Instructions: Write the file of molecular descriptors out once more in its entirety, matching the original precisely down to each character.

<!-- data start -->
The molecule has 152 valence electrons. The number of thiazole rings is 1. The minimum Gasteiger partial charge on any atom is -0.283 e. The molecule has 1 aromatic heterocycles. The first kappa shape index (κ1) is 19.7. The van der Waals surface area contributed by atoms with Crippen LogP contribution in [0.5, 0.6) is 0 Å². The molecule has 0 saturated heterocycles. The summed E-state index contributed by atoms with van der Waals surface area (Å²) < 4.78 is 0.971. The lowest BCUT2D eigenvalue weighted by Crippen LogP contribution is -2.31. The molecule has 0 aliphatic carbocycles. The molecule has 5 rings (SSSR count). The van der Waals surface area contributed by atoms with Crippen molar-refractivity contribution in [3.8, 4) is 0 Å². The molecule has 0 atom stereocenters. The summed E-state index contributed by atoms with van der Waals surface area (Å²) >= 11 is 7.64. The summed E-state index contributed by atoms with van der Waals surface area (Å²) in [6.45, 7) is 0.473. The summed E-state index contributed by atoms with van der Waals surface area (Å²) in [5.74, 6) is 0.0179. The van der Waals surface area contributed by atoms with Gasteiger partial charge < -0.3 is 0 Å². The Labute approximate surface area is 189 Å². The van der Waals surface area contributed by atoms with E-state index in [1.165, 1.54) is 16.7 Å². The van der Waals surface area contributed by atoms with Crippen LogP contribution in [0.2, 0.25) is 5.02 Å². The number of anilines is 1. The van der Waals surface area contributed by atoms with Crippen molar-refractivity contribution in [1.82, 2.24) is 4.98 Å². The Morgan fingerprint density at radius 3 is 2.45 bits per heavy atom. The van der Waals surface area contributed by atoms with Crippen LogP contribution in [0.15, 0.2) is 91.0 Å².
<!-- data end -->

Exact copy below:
The molecule has 152 valence electrons. The number of thiazole rings is 1. The minimum Gasteiger partial charge on any atom is -0.283 e. The molecule has 1 aromatic heterocycles. The first kappa shape index (κ1) is 19.7. The van der Waals surface area contributed by atoms with Crippen LogP contribution in [0.5, 0.6) is 0 Å². The molecule has 0 saturated heterocycles. The summed E-state index contributed by atoms with van der Waals surface area (Å²) < 4.78 is 0.971. The lowest BCUT2D eigenvalue weighted by Crippen LogP contribution is -2.31. The molecule has 0 aliphatic carbocycles. The molecule has 5 rings (SSSR count). The van der Waals surface area contributed by atoms with Crippen molar-refractivity contribution in [3.8, 4) is 0 Å². The molecule has 0 atom stereocenters. The summed E-state index contributed by atoms with van der Waals surface area (Å²) >= 11 is 7.64. The summed E-state index contributed by atoms with van der Waals surface area (Å²) in [6.45, 7) is 0.473. The summed E-state index contributed by atoms with van der Waals surface area (Å²) in [5.74, 6) is 0.0179. The van der Waals surface area contributed by atoms with Gasteiger partial charge < -0.3 is 0 Å². The Labute approximate surface area is 189 Å². The van der Waals surface area contributed by atoms with E-state index in [1.165, 1.54) is 16.7 Å². The van der Waals surface area contributed by atoms with Crippen LogP contribution in [0.2, 0.25) is 5.02 Å². The number of anilines is 1. The van der Waals surface area contributed by atoms with Crippen molar-refractivity contribution in [1.82, 2.24) is 4.98 Å². The Morgan fingerprint density at radius 3 is 2.45 bits per heavy atom. The van der Waals surface area contributed by atoms with Crippen LogP contribution in [0.15, 0.2) is 91.0 Å².